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The Hoosier Gazette satirizes Indiana life
And there are plenty who don’t get the joke
By Michael Summers
Fort Wayne Reader
Shortly after the presidential election, as the media debated what exactly was meant by “moral values,” a news story began making the rounds that seemed to typify, for some people, the blue state/red state divide. The story went that Congressman John Hostettler, representative for the 8th district of Indiana, wanted to change the name of the “I-69” interstate on the grounds that the name was too risqué. “Every time I have been out in the public with an ‘I-69’ button on my lapel, teenagers point and snicker at it…” the story has Hostettler saying. “I believe it is time to change the name of the highway. It is the moral thing to do.”
The story was picked up by news wires all across the country, and even found its way to Europe, Africa, Asia, and Australia. Many pounced on it as a shining example of conservatism run wild or as proof that we’re a bunch of rubes; others thought it was just plain goofy. Yet however they treated the story, a surprising number of people didn’t doubt its veracity.
The joke was, not one word of the story was true.
The story was actually the product of a website called The Hoosier Gazette, www.hoosiergazette.com, a satirical site created and maintained by a group of friends who wanted to have a little fun at the expense of their home state. “This has been by far our biggest story,” says Josh Whicker, the site’s editor and one of its founders. Whicker, a geography teacher and graduate student living in Croyden, wrote the I-69 story under the name August Wayne. “We’ve had several big stories that have gotten lots of hits, but it’s probably doubled anything we’ve had before. (The story) was on Michael Moore’s website… it made all kinds of fodder for people that hate the red states.”
Anyone bothering to track the story to its original source and give The Hoosier Gazette more than a cursory glance might have realized that something was up. Other stories on the site include one about a 36-year-old farmer auctioning off his virginity so that he could buy a four-wheeler, attempts by the Klu Klux Klan to reinvent itself as a “kinder, gentler” group now open to Hispanics and Catholics, and a section that invites readers to submit new state mottos (suggestions include “Indiana—Where ambition goes to die” and “Indiana — Leading America in being just east of Illinois”).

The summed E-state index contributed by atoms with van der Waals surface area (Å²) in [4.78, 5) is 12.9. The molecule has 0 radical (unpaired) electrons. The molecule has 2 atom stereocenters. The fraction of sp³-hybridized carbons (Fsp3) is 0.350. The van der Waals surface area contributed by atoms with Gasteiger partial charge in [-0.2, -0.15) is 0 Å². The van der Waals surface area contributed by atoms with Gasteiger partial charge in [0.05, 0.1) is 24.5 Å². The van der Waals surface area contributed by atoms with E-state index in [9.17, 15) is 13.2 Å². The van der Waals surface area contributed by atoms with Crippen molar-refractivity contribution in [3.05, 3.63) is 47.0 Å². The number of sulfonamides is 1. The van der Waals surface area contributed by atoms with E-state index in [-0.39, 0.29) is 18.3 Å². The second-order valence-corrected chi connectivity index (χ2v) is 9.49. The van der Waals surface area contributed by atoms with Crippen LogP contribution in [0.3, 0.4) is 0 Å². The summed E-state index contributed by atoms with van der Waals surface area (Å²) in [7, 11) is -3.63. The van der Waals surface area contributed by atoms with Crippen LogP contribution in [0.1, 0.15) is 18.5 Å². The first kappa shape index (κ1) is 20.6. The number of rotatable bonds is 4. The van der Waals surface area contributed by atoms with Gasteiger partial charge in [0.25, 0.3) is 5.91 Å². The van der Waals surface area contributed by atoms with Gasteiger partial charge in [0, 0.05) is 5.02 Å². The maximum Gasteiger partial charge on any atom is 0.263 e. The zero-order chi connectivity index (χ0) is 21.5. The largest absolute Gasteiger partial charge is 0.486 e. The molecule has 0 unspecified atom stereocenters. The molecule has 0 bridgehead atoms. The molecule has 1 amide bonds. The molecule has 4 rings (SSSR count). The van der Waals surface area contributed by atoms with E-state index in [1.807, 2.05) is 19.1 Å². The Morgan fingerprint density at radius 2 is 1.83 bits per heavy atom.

And then, there’s a section devoted to every Indiana resident’s favorite past-time — Kentucky jokes.
“Sometimes it’ll be commentary about real stuff that happens,” Whicker says of The Hoosier Gazette’s content. “Sometimes I’ll put real articles in there. If I run across a small-town newspaper that’s got some story and I’ll think ‘man, how can this be the top story?’ then I’ll post it. I always cite my source, because some of the stuff in the real paper sounds like it fits in perfectly with ours.”
Many times, however, Whicker and other writers at The Hoosier Gazette just make stuff up. The I-69 story isn’t the first time The Hoosier Gazette has had one of its fictitious stories treated as fact. Their first story to receive national attention concerned two Jason Smiths from a small-town Indiana high school, one a star basketball player and one a “skinny band kid.” Due to a mix-up in the guidance counselor’s office, the skinny band Jason Smith ended up receiving a full-ride basketball scholarship from Purdue, and now the university was stuck with him. “We were getting 30 hits a day, and this Jason Smith story got picked up, and it exploded,” Whicker says. “In three days we got 80,000 hits.”
And just last summer, The Hoosier Gazette reported on a study done by the Kinsey Institute at Indiana University that found that when people have children, their IQ drops anywhere from 12 to 20 points. Fox News picked it up, and the story led Keith Olbermann’s Countdown on MSNBC. “It was fake,” Whicker says. “I made all that up. On the Kinsey Institute web site, they put a notice up saying ‘it’s not real, but thanks for checking in.’”
Whicker explains that the intent of The Hoosier Gazette isn’t necessarily to fool anybody or pull one over on the serious news media. It’s just that the stories get picked up, reported as fact, and they tend to grow from there. He says at first, it was kind of surprising, but it doesn’t shock him now. “Some of these things people seem to want to believe,” he says. “It seems like, with so many people, if it’s in print or it’s on the internet, they tend to believe it.”
But the I-69 story has really taken on a life of its own. The Hoosier Gazette posts dozens of letters from people, many Indiana residents, who missed the joke. “It’s still making the e-mail rounds,” Whicker says. “Even now, I’ll get an e-mail from somebody who thinks it’s real, with a letter to the editor complaining about Hostettler.”
And what does the Hostettler camp think of all this? Whicker says he has heard through the grapevine that they weren’t necessarily angry, but Hostettler’s offices did have a pretty busy week or so when the story started to take off. “The funny thing is, I voted for Hostettler when I lived in that district,” he says.